Tracey Emin's Running Naked to be claimed by the BNP?
|Tracey Emin Running Naked|
I have now finally warmed to Tracey Emin. Isn't there something so iconic about Running Naked? It would go down so very well at BNP meetings too.
The BNP should claim Tracey Emin and of course offer to make good the damage done to British womanhood after so many decades of unchecked feminism and female promiscuity with their very sensible policies of marriage and family, kirk und kinder (or perhaps marriage and mosque). She even lives in the East End, which is of course the home of British Nationalism.
What I like about Tracey is that she perfectly exemplifies sexually damaged British womanhood. Raped at 13, put on the pill by her mother at 14, who even now doesn't want her daughter to get pregnant because she doesn't want to have to look after Tracey's child, because Tracey is bound to be a single mum, isn't she?
Understandably, Tracey's mum has spent most of her life looking after other people and no longer wants to do so. When she had to have Tracey's cats they ruined her curtains. She even had to have her home fumigated because of a flea infestation, so no more looking after any of Tracey's cats or babies, says Tracey's mum.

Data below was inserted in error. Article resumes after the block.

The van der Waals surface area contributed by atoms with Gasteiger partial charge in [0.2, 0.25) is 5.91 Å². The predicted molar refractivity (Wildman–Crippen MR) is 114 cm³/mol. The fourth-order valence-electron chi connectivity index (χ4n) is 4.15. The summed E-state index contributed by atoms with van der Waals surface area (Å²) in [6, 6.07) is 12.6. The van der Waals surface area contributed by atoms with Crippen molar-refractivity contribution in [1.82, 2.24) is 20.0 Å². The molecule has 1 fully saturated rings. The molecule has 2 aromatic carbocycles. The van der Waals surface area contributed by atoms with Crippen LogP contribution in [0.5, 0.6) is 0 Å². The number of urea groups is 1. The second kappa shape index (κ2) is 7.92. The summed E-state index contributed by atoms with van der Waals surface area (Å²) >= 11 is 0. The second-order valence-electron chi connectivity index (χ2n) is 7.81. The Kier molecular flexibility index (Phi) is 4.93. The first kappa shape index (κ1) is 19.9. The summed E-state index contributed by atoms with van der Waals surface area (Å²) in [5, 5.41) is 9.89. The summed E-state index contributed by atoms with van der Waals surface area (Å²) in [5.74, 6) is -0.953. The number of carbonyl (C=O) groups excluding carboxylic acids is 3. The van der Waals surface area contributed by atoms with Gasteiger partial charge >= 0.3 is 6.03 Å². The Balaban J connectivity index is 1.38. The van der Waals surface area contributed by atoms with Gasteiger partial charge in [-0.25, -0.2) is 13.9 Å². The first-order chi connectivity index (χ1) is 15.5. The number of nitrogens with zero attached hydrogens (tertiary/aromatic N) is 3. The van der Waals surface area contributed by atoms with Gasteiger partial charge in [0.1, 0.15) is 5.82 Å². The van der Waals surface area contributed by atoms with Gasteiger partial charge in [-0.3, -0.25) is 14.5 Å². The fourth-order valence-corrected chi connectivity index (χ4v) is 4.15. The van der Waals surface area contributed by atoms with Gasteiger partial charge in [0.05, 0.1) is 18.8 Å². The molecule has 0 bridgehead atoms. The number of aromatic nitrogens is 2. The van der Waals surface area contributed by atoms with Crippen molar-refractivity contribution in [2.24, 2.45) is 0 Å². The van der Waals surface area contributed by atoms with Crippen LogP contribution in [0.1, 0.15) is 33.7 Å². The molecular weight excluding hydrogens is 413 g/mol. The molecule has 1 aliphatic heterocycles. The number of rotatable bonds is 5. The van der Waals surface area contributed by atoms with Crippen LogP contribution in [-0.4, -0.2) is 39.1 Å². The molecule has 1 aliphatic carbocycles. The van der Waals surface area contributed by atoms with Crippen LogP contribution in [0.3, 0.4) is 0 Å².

If you had a daughter would you like her to be like Tracey Emin?
And if you had Tracey Emin as a daughter would you want her to have children? Or not have any children at all or to preserve her artistic integrity of post-feminist angst and self-sexual abuse?
I recommend that all mothers concerned for their daughters' sexual future drag their adolescent daughters along to explain what could happen to them if they follow the path of promiscuity and casual shagging.
They won't all end up rich and famous with a nice house in Spitalfields though, but as workaholic independent childless despised slags with a drink and drug problem, or perhaps welfare-dependent single mothers with variously-fathered feral children with a drink and drug problem ....
These are the fascinating questions one must ask oneself, because they are moral and artistic dilemmas.
As Tracey's mum said so profoundly and fatefully, "We only ever do the things we are meant to do."